SOM

As we enter the second to last weekend of our 52 show run, with 2 shows each day – Saturday and Sunday – our countdown of shows left to do stands at 12. Doing our 40th show tonight reminds me of a few realities:

1) Doing a show – indeed, being a performer – is repetitious; after the creative aspects of a show are accomplished and set in place, the whole idea is to repeat them, just as they have been set by the director. So repeat them we do. And if we go astray, our watchful stage manager, Ed Stockman, will set us back on the path.

2) The audiences’ experience is just the opposite. They are in the first moment of experience at all times. Everything that we do is new to them – not a repeat at all. (Unless, of course, they have come back for a second show.)

3) The kids in this show are a very hardy lot! They seem to be onstage all the time! Or they are changing costumes…to go back onstage. I really feel that they have weathered the long run very well. I am sure many of them are eager to get to their summer vacationing time, which has been on hold.

4) Whereas I usually lose a bit of weight during a show, I have not done so during this run. That would be due to the regular stream of wonderful snacks that many of the cast members have brought in to share. And which I eat.

David Schmittou as Captain Von Trapp and Cara Statham Serber as Maria in B&B's "The Sound of Music"

David Schmittou as Captain Von Trapp and Cara Statham Serber as Maria in B&B’s “The Sound of Music”

5) The theatre professionals, especially those with the leading roles, are truly amazing in their talents, their abilities and their tirelessness. I have seen top-notch performances night after night from performers that I know have had a physical ailment, or were tired, or just had other consequential things going on in their lives. I tip my hat to them. In them, I have witnessed a level of professionalism that is exemplary and I hope the younger actors and actresses have noticed it as well.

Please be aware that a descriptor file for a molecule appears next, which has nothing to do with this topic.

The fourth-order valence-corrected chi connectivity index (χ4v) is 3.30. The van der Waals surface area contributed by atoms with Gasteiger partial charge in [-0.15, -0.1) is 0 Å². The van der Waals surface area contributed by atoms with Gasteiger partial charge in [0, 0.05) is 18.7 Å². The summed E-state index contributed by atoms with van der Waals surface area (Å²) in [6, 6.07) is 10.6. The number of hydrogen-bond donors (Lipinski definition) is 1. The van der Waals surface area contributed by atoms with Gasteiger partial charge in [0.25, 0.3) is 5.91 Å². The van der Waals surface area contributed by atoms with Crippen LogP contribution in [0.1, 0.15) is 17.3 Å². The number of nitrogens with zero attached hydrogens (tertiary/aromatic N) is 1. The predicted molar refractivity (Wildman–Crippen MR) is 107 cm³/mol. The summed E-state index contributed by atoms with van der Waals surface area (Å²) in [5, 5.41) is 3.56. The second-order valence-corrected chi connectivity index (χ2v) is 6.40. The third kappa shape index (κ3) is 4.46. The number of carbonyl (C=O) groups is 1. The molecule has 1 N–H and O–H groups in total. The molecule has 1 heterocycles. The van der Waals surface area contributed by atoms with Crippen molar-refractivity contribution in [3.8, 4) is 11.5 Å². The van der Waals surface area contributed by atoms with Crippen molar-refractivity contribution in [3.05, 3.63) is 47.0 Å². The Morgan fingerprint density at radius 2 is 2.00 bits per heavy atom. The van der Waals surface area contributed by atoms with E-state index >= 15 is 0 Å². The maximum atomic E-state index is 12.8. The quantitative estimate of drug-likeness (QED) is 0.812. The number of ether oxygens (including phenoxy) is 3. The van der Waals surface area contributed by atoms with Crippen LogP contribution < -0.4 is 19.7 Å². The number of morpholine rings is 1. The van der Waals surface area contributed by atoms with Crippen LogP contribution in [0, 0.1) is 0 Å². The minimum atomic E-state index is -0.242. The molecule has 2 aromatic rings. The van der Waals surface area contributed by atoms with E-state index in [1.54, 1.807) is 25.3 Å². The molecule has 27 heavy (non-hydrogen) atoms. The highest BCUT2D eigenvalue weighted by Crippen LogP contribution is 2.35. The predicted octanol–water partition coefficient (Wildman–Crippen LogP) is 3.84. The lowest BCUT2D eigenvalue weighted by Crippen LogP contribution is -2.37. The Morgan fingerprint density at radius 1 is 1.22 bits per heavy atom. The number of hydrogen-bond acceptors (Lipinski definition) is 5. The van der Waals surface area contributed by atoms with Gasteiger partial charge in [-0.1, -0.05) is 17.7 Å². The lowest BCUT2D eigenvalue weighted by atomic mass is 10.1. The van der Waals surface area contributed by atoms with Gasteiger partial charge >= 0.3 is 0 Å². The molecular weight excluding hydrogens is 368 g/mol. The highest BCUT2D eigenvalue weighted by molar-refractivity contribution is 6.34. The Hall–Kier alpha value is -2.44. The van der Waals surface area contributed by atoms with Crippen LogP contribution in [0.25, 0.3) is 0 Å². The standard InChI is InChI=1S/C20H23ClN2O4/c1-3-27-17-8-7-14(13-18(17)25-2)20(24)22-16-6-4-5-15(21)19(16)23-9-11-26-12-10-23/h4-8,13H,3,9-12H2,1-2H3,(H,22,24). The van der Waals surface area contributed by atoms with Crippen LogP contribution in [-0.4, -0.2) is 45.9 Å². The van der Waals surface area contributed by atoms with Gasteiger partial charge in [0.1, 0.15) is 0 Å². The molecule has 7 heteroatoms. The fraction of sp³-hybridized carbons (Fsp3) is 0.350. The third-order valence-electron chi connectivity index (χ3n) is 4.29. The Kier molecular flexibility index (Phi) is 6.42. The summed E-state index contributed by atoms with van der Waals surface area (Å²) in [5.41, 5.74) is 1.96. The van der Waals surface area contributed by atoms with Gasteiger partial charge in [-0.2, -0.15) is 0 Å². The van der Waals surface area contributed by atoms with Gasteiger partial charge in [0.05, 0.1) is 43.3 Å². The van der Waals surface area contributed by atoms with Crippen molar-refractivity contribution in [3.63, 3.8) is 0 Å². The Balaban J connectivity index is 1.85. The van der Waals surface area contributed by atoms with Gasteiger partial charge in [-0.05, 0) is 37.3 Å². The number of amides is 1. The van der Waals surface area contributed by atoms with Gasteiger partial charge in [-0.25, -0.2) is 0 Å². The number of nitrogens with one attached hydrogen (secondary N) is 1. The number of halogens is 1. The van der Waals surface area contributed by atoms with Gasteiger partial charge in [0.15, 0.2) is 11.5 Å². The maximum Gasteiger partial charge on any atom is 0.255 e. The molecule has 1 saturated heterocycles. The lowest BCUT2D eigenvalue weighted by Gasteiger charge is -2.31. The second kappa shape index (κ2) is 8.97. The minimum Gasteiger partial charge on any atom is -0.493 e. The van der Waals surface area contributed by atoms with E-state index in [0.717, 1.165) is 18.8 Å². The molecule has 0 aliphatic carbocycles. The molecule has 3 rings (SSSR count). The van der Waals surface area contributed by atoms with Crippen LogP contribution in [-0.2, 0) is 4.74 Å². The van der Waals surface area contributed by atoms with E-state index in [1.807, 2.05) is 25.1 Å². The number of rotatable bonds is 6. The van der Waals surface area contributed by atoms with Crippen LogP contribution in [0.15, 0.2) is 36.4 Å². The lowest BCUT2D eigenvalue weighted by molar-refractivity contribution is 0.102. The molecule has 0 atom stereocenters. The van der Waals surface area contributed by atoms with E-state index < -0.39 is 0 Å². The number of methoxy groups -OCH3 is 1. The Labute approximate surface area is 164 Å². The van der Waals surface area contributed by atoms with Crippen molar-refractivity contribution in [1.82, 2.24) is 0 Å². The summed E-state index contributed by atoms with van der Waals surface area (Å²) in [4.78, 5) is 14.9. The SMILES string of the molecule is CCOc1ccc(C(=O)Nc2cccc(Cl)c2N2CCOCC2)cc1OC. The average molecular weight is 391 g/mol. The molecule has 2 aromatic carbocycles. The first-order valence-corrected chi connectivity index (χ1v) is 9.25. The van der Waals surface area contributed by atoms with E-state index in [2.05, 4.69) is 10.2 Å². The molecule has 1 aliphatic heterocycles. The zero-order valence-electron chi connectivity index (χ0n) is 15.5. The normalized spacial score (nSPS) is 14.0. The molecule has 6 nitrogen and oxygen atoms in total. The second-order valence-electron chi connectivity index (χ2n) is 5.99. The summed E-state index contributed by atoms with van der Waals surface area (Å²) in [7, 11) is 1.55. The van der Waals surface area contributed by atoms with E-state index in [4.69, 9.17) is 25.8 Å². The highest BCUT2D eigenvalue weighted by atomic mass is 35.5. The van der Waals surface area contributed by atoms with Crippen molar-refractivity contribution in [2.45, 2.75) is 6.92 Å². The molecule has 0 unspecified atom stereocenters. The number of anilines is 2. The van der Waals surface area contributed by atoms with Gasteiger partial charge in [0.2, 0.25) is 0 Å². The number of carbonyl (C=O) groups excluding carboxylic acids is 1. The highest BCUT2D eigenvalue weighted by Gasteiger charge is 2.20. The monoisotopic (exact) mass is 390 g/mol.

6) Unlike said professionals, I am looking forward to getting back to my light-load routine – being retired in the summertime, spending evenings with my wife, minimum responsibilities, and perhaps having a choice of future projects when I want to get involved. That is not to say that I have not enjoyed being a small part of this extremely successful production, not that at all. But it will be nice to have a break.

7) The professionals move on to their next projects rather quickly. One or two of them will start on their next show before this one ends (next week marks the start of rehearsals for B&B’s Smoke on the Mountain), and I know of another who will be flying out to start their next show’s rehearsals just two days after we close. Plus the actors for the next B&B show have started arriving to begin their 10 days of rehearsal. Professional theatre at this level is quite an amazing thing. It goes on and on, it never stops and it has all the variety one could ask for.

8) Finally, I am thankful for the new friends and acquaintances I have made. I like to think that we may work together again in future projects. Theatre is a lot about who you know, who you have already worked with and shown your talents to. Quite often, a name gets dropped when a need comes up and bang, just like that you may be in a show with someone you have worked with before. That is just how it works sometimes.

If you are interested in attending Rodgers and Hammerstein’s The Sound of Music OR Smoke on the Mountain at Beef and Board Dinner Theatre in Indianapolis, ticket information can be found by calling 317-872-9664. The current show runs thru Sunday June 30. The next show opens July 5. Further info about the shows can be found at http://www.beefandboards.com .

*Show pictures from The Sound of Music by Julie Curry

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